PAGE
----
Working toward peaceful resolutions.
STEM faculty as
Studying if a 'better world' is possible
choice of friends
Mandela legacy lives on
In 1978, Michigan State University became the first major U.S. public university to divest its portfolio of corporations operating in South Africa. At the time, South Africa was plagued by apartheid and MSU leaders refused to support such social injustice.
Shutdown, health reform hurt Obama
President Barack Obama’s approval rating in Michigan sagged to its lowest point in three years, while Gov. Rick Snyder gained ground in MSU's latest State of the State Survey.View story photos
Freedman named director of MSU Knight Center
Pulitzer Prize-winner Eric Freedman has been named Knight Chair and director of the John S. and James L. Knight Center for Environmental Journalism at Michigan State University.View story photos
Women’s Resource Center posts December newsletter
The Women’s Resource Center has published the December edition of its monthly newsletter.
Danielle Whittaker: Chunk Rock Girl
Most of you know me by the name Danielle Whittaker. I am the managing director of BEACON, and also an animal behavior researcher.View story photosView story videos
Working toward peaceful resolutions
MSU alumnus Lawrence Sheets has dedicated his career to cultivating a deep understanding of the South Caucasus region—its language, its people and its struggles—and puts that knowledge to work to help prevent and resolve conflicts.View story videos
Lagging U.S. students need more rigorous math
As American students continue to lag behind international peers in math skills, an MSU scholar argues the United States could improve its standing by increasing exposure to formal math such as algebra and geometry.View story photos
MSU student group sends medical supplies to typhoon victims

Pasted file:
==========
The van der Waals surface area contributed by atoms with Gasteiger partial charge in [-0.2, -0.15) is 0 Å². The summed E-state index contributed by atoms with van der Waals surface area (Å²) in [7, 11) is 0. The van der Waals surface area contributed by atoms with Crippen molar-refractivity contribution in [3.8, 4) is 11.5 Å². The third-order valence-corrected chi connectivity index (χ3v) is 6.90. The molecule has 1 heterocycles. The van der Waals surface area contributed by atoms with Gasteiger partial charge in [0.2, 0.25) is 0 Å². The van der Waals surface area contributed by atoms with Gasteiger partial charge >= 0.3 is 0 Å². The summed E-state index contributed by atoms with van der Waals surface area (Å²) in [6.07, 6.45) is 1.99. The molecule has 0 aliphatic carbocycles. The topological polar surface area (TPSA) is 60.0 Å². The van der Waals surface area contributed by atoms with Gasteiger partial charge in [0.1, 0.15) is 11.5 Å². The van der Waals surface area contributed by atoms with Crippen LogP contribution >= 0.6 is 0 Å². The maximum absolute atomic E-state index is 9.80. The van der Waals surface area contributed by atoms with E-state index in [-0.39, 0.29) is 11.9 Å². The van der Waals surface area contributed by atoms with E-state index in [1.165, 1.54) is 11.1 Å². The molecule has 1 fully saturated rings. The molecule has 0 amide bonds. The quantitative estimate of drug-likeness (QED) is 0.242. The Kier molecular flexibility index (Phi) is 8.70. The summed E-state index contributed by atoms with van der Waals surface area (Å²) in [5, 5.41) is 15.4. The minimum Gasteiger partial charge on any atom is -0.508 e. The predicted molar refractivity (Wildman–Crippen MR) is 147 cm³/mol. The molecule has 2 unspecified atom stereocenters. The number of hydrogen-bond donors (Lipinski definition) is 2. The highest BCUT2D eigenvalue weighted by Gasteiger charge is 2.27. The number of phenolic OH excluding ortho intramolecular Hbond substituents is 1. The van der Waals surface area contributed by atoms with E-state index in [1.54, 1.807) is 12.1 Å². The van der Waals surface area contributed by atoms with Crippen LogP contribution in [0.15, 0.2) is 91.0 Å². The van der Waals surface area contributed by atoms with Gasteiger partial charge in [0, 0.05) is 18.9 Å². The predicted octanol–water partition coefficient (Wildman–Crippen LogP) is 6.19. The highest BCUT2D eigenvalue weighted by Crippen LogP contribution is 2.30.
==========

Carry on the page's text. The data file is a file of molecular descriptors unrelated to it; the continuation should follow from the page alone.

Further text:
Medical supplies valued at more than $100,000 were gathered and sent to victims of Typhoon Haiyan last week through a joint effort between MSU student group Generate Help 2 Heal Generations and the university’s Institute of International Health.View story photos
Celebrating Thanksgiving safely
It’s Thanksgiving time, and everyone has food on the mind. Especially some of MSU’s faculty.View story photos
Turkey, mashed potatoes, stuffing, gravy, vegetables, bread and much, much more are waiting. I’ll sit down at my sister’s house and indulge in an American tradition—eating more than I should and just when I think I can’t eat another bite, I’ll have a piece of pie. My sister and her husband are excellent hosts, I’ll be surrounded by family and everyone will have a lovely day. Thanks for food, health, love and family will be given, just like in previous years. Grace will be spoken, food will be passed and the day will pretty much go like they have for years. (Except for that one year when a candle caught a napkin on fire at the kids’ table prompting my daughter to shout, “Fire in the hole!”). But barring any flames, I expect my Thanksgiving to be pretty standard. Except for one thing. This year I’ll be thinking about children I met while on our Spartans Will. 360 tour. You can see some of them in the photo above. I snapped that shot in Naitolia, Tanzania, where hundreds of schoolchildren were lined up for a bowl of rice and beans, thanks, in part, to the work of MSU’s Tanzania Partnership Program. I'll be thinking of the hundreds of children there, and in other parts of Africa we visited, that were happy for a drink of clean water and a small cup of beans and rice. It’s doubtful they know what overly full bellies feel like, nor would they understand the concept of leftovers.View story photos